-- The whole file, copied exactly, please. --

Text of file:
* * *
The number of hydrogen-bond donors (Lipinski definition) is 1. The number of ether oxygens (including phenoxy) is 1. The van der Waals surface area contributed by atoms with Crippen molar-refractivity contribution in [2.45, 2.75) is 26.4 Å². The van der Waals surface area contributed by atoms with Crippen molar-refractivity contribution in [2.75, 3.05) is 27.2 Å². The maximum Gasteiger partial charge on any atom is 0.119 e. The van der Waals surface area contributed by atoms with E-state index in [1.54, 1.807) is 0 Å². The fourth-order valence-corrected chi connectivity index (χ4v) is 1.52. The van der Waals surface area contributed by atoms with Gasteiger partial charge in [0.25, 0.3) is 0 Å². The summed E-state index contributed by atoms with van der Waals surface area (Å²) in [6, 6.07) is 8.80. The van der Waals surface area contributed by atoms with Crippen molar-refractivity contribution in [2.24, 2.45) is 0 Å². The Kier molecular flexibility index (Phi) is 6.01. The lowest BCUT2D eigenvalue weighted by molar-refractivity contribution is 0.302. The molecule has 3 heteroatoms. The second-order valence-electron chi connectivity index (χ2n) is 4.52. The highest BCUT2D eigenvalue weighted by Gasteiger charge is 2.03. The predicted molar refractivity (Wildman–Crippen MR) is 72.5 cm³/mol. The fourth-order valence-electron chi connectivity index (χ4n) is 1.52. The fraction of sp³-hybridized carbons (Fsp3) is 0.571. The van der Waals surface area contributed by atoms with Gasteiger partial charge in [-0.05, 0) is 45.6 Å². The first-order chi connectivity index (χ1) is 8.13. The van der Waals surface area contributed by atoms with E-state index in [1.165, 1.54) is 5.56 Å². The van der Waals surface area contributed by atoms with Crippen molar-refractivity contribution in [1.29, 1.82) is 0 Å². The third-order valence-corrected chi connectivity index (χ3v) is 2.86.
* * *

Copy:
The number of hydrogen-bond donors (Lipinski definition) is 1. The number of ether oxygens (including phenoxy) is 1. The van der Waals surface area contributed by atoms with Crippen molar-refractivity contribution in [2.45, 2.75) is 26.4 Å². The van der Waals surface area contributed by atoms with Crippen molar-refractivity contribution in [2.75, 3.05) is 27.2 Å². The maximum Gasteiger partial charge on any atom is 0.119 e. The van der Waals surface area contributed by atoms with E-state index in [1.54, 1.807) is 0 Å². The fourth-order valence-corrected chi connectivity index (χ4v) is 1.52. The van der Waals surface area contributed by atoms with Gasteiger partial charge in [0.25, 0.3) is 0 Å². The summed E-state index contributed by atoms with van der Waals surface area (Å²) in [6, 6.07) is 8.80. The van der Waals surface area contributed by atoms with Crippen molar-refractivity contribution in [2.24, 2.45) is 0 Å². The Kier molecular flexibility index (Phi) is 6.01. The lowest BCUT2D eigenvalue weighted by molar-refractivity contribution is 0.302. The molecule has 3 heteroatoms. The second-order valence-electron chi connectivity index (χ2n) is 4.52. The highest BCUT2D eigenvalue weighted by Gasteiger charge is 2.03. The predicted molar refractivity (Wildman–Crippen MR) is 72.5 cm³/mol. The fourth-order valence-electron chi connectivity index (χ4n) is 1.52. The fraction of sp³-hybridized carbons (Fsp3) is 0.571. The van der Waals surface area contributed by atoms with Gasteiger partial charge in [-0.05, 0) is 45.6 Å². The first-order chi connectivity index (χ1) is 8.13. The van der Waals surface area contributed by atoms with E-state index in [1.165, 1.54) is 5.56 Å². The van der Waals surface area contributed by atoms with Crippen molar-refractivity contribution in [1.29, 1.82) is 0 Å². The third-order valence-corrected chi connectivity index (χ3v) is 2.86.